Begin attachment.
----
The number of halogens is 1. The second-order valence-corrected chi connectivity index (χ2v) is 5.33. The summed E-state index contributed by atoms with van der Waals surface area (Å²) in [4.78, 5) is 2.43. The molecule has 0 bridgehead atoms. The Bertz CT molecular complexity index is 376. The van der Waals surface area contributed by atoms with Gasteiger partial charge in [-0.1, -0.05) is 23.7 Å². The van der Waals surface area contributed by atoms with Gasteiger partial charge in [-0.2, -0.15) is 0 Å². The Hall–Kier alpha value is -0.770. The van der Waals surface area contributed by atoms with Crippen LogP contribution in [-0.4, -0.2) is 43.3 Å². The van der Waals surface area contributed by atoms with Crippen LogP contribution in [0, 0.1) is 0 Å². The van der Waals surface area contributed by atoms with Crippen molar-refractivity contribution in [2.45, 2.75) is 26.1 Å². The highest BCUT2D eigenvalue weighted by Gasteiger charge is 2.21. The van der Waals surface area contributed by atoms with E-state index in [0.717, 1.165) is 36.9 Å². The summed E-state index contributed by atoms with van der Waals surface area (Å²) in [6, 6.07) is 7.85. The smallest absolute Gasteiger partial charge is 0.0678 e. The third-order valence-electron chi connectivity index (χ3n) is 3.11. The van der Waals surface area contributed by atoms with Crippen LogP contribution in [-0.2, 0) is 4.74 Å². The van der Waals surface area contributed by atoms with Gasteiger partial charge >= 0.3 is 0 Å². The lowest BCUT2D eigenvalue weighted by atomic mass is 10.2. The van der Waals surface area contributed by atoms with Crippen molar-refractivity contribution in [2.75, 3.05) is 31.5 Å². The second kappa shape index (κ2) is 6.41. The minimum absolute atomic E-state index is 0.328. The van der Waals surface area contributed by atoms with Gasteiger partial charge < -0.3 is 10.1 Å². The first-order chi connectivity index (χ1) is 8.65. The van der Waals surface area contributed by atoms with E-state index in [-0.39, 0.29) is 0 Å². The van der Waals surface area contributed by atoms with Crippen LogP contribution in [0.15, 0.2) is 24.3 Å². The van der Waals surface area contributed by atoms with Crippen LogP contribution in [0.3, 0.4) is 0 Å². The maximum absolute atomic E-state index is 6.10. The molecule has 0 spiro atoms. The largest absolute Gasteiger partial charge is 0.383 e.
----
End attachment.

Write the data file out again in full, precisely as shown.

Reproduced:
The number of halogens is 1. The second-order valence-corrected chi connectivity index (χ2v) is 5.33. The summed E-state index contributed by atoms with van der Waals surface area (Å²) in [4.78, 5) is 2.43. The molecule has 0 bridgehead atoms. The Bertz CT molecular complexity index is 376. The van der Waals surface area contributed by atoms with Gasteiger partial charge in [-0.1, -0.05) is 23.7 Å². The van der Waals surface area contributed by atoms with Gasteiger partial charge in [-0.2, -0.15) is 0 Å². The Hall–Kier alpha value is -0.770. The van der Waals surface area contributed by atoms with Crippen LogP contribution in [-0.4, -0.2) is 43.3 Å². The van der Waals surface area contributed by atoms with Crippen LogP contribution in [0, 0.1) is 0 Å². The van der Waals surface area contributed by atoms with Crippen molar-refractivity contribution in [2.45, 2.75) is 26.1 Å². The highest BCUT2D eigenvalue weighted by Gasteiger charge is 2.21. The van der Waals surface area contributed by atoms with E-state index in [0.717, 1.165) is 36.9 Å². The summed E-state index contributed by atoms with van der Waals surface area (Å²) in [6, 6.07) is 7.85. The smallest absolute Gasteiger partial charge is 0.0678 e. The third-order valence-electron chi connectivity index (χ3n) is 3.11. The van der Waals surface area contributed by atoms with Crippen LogP contribution in [-0.2, 0) is 4.74 Å². The van der Waals surface area contributed by atoms with Gasteiger partial charge >= 0.3 is 0 Å². The lowest BCUT2D eigenvalue weighted by atomic mass is 10.2. The van der Waals surface area contributed by atoms with Crippen molar-refractivity contribution in [2.75, 3.05) is 31.5 Å². The second kappa shape index (κ2) is 6.41. The minimum absolute atomic E-state index is 0.328. The van der Waals surface area contributed by atoms with Gasteiger partial charge < -0.3 is 10.1 Å². The first-order chi connectivity index (χ1) is 8.65. The van der Waals surface area contributed by atoms with E-state index in [-0.39, 0.29) is 0 Å². The van der Waals surface area contributed by atoms with Crippen LogP contribution in [0.15, 0.2) is 24.3 Å². The van der Waals surface area contributed by atoms with Crippen LogP contribution in [0.3, 0.4) is 0 Å². The maximum absolute atomic E-state index is 6.10. The molecule has 0 spiro atoms. The largest absolute Gasteiger partial charge is 0.383 e.